9. Mwalsh9152

    Mwalsh9152

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    I just grabbed a half truck load the other day, there is still plenty left though!
     
  10. Backwoods Savage

    Backwoods Savage

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    Don't forget that the wood piles will block the sunlight so not much will grow under there.

    Check out what is under these wood stacks. Just some saplings we cut in the woods. Cost = $0.00 All we had to do yet with these stacks was to top cover and pick up what was left.

    Wood-2009c.JPG
     
  11. Midwinter

    Midwinter

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    Someday, with lots of practice!
     
  12. Backwoods Savage

    Backwoods Savage

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    Actually very little practice is needed. Very easy to do. Else, I may not be able to do it. :whistle:
     
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  13. Midwinter

    Midwinter

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    I'm slowly filling up the vault... IMG_20170912_22532.jpg
    It's a big jigsaw puzzle...but I can make the pieces I need.
     
  14. Backwoods Savage

    Backwoods Savage

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    Nice Midwinter but just a little hint. We've found the short pieces are best stacked toward the middle of the stack rather than on the ends. It just makes the pile a little bit stronger.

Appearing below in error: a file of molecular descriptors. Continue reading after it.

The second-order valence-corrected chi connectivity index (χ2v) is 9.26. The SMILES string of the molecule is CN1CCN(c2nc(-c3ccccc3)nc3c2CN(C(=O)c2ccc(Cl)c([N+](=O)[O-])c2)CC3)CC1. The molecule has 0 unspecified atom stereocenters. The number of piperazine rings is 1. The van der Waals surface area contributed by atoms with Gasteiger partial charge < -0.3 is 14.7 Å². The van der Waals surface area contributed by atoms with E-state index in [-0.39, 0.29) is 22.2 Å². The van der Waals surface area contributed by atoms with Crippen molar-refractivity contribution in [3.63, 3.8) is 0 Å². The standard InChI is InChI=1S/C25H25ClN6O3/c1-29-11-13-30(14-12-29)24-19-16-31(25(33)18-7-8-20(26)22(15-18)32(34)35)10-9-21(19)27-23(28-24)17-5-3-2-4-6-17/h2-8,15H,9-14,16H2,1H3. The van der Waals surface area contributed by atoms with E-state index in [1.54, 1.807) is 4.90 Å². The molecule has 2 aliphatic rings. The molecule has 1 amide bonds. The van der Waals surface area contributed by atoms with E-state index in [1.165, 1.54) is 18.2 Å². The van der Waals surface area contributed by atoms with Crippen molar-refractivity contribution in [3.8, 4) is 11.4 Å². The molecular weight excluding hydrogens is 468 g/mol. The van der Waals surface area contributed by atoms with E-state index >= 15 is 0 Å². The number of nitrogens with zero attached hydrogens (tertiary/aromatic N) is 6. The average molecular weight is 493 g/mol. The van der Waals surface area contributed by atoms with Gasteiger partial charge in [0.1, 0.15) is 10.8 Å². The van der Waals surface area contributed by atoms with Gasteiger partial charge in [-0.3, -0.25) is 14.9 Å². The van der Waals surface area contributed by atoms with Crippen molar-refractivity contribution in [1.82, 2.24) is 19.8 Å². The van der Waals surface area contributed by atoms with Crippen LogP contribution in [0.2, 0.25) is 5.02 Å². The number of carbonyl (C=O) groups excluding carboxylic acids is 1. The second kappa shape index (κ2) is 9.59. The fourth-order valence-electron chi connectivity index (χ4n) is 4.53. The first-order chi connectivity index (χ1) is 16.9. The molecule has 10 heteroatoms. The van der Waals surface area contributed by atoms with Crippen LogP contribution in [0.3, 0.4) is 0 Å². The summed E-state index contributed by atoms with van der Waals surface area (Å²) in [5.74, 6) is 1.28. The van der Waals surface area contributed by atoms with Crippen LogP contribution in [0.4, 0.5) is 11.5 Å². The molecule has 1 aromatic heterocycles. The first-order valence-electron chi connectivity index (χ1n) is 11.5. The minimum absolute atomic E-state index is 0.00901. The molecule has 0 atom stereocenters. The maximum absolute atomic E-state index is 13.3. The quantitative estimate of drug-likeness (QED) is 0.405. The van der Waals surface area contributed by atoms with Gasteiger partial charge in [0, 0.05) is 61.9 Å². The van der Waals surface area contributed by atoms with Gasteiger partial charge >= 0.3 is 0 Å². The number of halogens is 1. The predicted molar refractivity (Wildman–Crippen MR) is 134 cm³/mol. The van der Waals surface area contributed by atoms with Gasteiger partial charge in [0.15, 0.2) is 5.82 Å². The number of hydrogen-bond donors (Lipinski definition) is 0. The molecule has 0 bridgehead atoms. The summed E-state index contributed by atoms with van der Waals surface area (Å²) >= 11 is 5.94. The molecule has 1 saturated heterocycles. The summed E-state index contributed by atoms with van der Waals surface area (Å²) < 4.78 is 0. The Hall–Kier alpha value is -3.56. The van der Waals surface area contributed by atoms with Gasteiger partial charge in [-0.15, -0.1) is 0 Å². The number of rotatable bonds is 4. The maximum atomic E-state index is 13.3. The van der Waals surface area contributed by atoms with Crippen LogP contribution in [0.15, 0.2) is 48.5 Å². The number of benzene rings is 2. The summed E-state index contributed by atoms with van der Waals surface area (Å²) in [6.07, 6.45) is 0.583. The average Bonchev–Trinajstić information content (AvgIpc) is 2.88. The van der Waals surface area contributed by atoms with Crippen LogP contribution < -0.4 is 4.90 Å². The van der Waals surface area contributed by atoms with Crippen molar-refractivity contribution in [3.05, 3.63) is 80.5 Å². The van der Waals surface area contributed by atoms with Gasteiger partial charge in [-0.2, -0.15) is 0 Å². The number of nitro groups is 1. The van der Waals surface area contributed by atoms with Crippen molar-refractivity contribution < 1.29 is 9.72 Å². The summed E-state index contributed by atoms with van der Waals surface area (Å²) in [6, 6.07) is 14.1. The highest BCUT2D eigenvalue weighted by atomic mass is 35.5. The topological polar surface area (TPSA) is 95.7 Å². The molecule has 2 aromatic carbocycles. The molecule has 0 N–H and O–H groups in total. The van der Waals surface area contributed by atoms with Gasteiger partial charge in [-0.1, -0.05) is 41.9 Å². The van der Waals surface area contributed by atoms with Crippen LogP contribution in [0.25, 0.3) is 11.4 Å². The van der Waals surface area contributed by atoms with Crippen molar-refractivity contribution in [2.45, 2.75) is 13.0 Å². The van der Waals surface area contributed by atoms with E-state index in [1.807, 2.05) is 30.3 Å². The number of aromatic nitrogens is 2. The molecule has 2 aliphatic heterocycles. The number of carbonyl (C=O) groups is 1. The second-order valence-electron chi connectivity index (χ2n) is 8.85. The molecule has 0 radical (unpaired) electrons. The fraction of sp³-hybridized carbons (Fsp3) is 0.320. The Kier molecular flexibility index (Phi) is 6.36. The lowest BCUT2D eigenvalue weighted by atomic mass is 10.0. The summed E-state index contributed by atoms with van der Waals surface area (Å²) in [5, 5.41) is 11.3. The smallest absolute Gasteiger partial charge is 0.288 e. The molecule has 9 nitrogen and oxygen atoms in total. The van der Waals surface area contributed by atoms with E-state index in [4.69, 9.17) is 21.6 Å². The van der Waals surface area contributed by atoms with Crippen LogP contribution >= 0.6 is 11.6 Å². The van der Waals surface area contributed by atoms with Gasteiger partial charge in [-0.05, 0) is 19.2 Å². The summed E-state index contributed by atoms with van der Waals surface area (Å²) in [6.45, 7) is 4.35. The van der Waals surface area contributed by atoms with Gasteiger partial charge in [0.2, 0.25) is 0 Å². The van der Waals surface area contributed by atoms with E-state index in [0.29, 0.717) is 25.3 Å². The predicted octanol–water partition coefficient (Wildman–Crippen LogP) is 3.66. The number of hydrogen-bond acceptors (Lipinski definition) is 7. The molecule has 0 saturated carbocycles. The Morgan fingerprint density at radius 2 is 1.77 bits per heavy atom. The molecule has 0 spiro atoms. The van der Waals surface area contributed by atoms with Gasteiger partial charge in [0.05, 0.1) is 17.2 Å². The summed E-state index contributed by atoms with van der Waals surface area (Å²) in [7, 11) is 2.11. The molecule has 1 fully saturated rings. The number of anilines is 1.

I see you have some tools that are handy!
     
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  15. HDRock

    HDRock

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    Nice progress :thumbs:
    Go get some more :woodsign: and fill er up :D
    :saw::tree::axe::stacke:
     
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  16. Midwinter

    Midwinter

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    They are all short pieces! This is what I have to work with: IMG_20170912_526.jpg
     
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  17. Backwoods Savage

    Backwoods Savage

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  18. fishingpol

    fishingpol

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    Oh, a shorts and uglies crib may be what's needed for that.
     
  19. Midwinter

    Midwinter

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    They are all short, but they mostly split into ingot-shaped rectangles, which are not too bad to fit together. That's why I wanted to build a big crib that I can just leave for a few years. The moisture content is in the 30's. On Friday, if it's not raining too hard, I'm going to tackle three big cookies, still attached along one edge, that are standing up like a stack of coins. I think I'll have to bring a step stool to get tall enough to bang my wedge. But it's oak, and it's free, and it's pretty close to home.
     
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  20. Backwoods Savage

    Backwoods Savage

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    It sounds as if you plan on placing the wedge into the bark! Why? Lay those cookies down flat so you can get the wedge into the meat and not the bark and they will split much, much easier.